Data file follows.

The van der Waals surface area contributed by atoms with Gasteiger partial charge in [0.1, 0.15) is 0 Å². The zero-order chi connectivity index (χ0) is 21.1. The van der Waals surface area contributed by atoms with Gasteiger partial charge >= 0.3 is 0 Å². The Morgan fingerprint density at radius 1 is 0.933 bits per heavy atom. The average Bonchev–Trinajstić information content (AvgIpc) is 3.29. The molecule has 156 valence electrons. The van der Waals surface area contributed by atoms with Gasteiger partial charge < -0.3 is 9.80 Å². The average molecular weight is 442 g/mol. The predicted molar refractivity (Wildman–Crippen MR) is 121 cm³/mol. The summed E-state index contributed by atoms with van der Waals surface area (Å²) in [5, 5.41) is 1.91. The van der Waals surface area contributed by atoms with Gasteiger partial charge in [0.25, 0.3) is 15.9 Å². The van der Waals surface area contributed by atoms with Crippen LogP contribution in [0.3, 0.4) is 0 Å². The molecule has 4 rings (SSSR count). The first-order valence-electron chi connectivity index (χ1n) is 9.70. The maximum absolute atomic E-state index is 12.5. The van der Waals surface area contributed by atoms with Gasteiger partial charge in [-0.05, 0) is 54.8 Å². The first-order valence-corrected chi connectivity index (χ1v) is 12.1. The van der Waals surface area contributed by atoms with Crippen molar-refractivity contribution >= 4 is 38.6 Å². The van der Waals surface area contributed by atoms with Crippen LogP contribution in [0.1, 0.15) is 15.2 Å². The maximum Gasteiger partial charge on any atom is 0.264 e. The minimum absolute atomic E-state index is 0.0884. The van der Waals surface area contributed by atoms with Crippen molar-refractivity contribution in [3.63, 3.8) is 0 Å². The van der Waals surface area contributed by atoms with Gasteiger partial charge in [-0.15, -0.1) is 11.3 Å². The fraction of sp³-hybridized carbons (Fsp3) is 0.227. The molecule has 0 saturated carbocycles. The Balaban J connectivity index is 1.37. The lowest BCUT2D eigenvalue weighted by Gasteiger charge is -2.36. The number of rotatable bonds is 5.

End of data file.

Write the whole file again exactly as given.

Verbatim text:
The van der Waals surface area contributed by atoms with Gasteiger partial charge in [0.1, 0.15) is 0 Å². The zero-order chi connectivity index (χ0) is 21.1. The van der Waals surface area contributed by atoms with Gasteiger partial charge >= 0.3 is 0 Å². The Morgan fingerprint density at radius 1 is 0.933 bits per heavy atom. The average Bonchev–Trinajstić information content (AvgIpc) is 3.29. The molecule has 156 valence electrons. The van der Waals surface area contributed by atoms with Gasteiger partial charge < -0.3 is 9.80 Å². The average molecular weight is 442 g/mol. The predicted molar refractivity (Wildman–Crippen MR) is 121 cm³/mol. The summed E-state index contributed by atoms with van der Waals surface area (Å²) in [5, 5.41) is 1.91. The van der Waals surface area contributed by atoms with Gasteiger partial charge in [0.25, 0.3) is 15.9 Å². The van der Waals surface area contributed by atoms with Crippen LogP contribution in [0.3, 0.4) is 0 Å². The molecule has 4 rings (SSSR count). The first-order valence-electron chi connectivity index (χ1n) is 9.70. The maximum absolute atomic E-state index is 12.5. The van der Waals surface area contributed by atoms with Gasteiger partial charge in [-0.05, 0) is 54.8 Å². The first-order valence-corrected chi connectivity index (χ1v) is 12.1. The van der Waals surface area contributed by atoms with Crippen molar-refractivity contribution >= 4 is 38.6 Å². The van der Waals surface area contributed by atoms with Crippen LogP contribution in [0.1, 0.15) is 15.2 Å². The maximum Gasteiger partial charge on any atom is 0.264 e. The minimum absolute atomic E-state index is 0.0884. The van der Waals surface area contributed by atoms with Crippen molar-refractivity contribution in [3.63, 3.8) is 0 Å². The van der Waals surface area contributed by atoms with Gasteiger partial charge in [-0.15, -0.1) is 11.3 Å². The fraction of sp³-hybridized carbons (Fsp3) is 0.227. The molecule has 0 saturated carbocycles. The Balaban J connectivity index is 1.37. The lowest BCUT2D eigenvalue weighted by Gasteiger charge is -2.36. The number of rotatable bonds is 5.